The Annotated Book of Mormon : I Nephi : 1

1:1 I, Nephi, having been born of goodly parents, therefore I was taught somewhat in all the learning of my father; and having seen many afflictions in the course of my days, nevertheless, having been highly favored of the Lord in all my days; yea, having had a great knowledge of the goodness and the mysteries of God, therefore I make a record of my proceedings in my days. The name "Nephi" may have been derived from the Apocrypha, with which Joseph Smith appears to have been familiar. (See this page for a list of possible sources for Book of Mormon names).

II Maccabees 1:36 And Neemias called this thing Naphthar, which is as much as to say, a cleansing: but many men call it Nephi.

1:2 Yea, I make a record in the language of my father, which consists of the learning of the Jews and the language of the Egyptians. Although claims of Egyptian or Hebrew script in the New World are often advanced by amateur archaeologists, there are no substantiated examples of Old World scripts in pre-columbian America.

Only four main types of pre-Columbian Mesoamerican writing systems are known: (Aztec, Mixtec, Zapotec, and Maya). Of these, only Zapotec and Maya are truly textual systems. (Aztec and Mixtec consisted of little more than dates and place names).

Mayan script has been deciphered to the point where most inscriptions can now be read. The consensus is that both the Mayan script and language are indigenous to the Americas, i.e. they have no discernable connection to any Old World system. Zapotec remains undeciphered, but an examination of the actual script shows structural similarities to Maya, and, again, no discernable connection to any Old World script.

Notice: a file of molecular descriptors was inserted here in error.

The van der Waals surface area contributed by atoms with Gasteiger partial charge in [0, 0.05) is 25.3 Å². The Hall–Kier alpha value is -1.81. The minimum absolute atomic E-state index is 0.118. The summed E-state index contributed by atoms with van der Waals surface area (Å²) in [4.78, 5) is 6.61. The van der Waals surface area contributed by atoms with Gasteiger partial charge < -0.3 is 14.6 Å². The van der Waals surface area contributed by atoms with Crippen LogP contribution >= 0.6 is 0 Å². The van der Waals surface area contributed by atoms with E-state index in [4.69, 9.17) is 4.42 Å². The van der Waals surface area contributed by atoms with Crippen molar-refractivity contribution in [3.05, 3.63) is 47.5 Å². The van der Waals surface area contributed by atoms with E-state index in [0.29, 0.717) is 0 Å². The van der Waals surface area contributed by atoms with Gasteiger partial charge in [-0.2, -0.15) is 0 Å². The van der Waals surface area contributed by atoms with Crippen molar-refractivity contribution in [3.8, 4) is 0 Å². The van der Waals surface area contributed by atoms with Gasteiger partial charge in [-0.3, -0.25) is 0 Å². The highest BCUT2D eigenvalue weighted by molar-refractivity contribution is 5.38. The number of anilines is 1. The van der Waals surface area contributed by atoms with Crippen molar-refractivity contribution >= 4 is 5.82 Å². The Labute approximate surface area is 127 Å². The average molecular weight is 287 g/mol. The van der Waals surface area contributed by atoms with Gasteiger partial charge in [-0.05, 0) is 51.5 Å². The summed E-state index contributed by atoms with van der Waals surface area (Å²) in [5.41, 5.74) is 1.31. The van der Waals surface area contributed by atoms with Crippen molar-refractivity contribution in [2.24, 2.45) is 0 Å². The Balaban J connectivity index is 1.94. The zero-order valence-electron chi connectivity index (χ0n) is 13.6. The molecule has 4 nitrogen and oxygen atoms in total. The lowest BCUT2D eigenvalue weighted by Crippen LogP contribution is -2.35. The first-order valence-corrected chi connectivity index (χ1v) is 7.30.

1:3 And I know that the record which I make is true; and I make it with mine own hand; and I make it according to my knowledge.  
1:4 For it came to pass in the commencement of the first year of the reign of Zedekiah, king of Judah, (my father, Lehi, having dwelt at Jerusalem in all his days); and in that same year there came many prophets, prophesying unto the people that they must repent, or the great city Jerusalem must be destroyed. The name "Lehi" is mentioned in Judges 15:9 as a place name. Another possibility is "Levi".

A further anomaly - Zedekiah was actually installed as king by Nebuchadnezzar after the first Babylonian deportation. (See II Kings 24:8-17). It is very strange that Nephi fails to mention that the city had already been beseiged once by Nebuchadnezzar, and that he had carried away ten thousand captives before this point. Further, the Bible claims that the Babylonians carried off all the noblemen and craftsmen (II Kings 24:14), leaving only the poorest people of the land behind. How did Lehi and his family escape this first deportation, not to mention Laban and his family?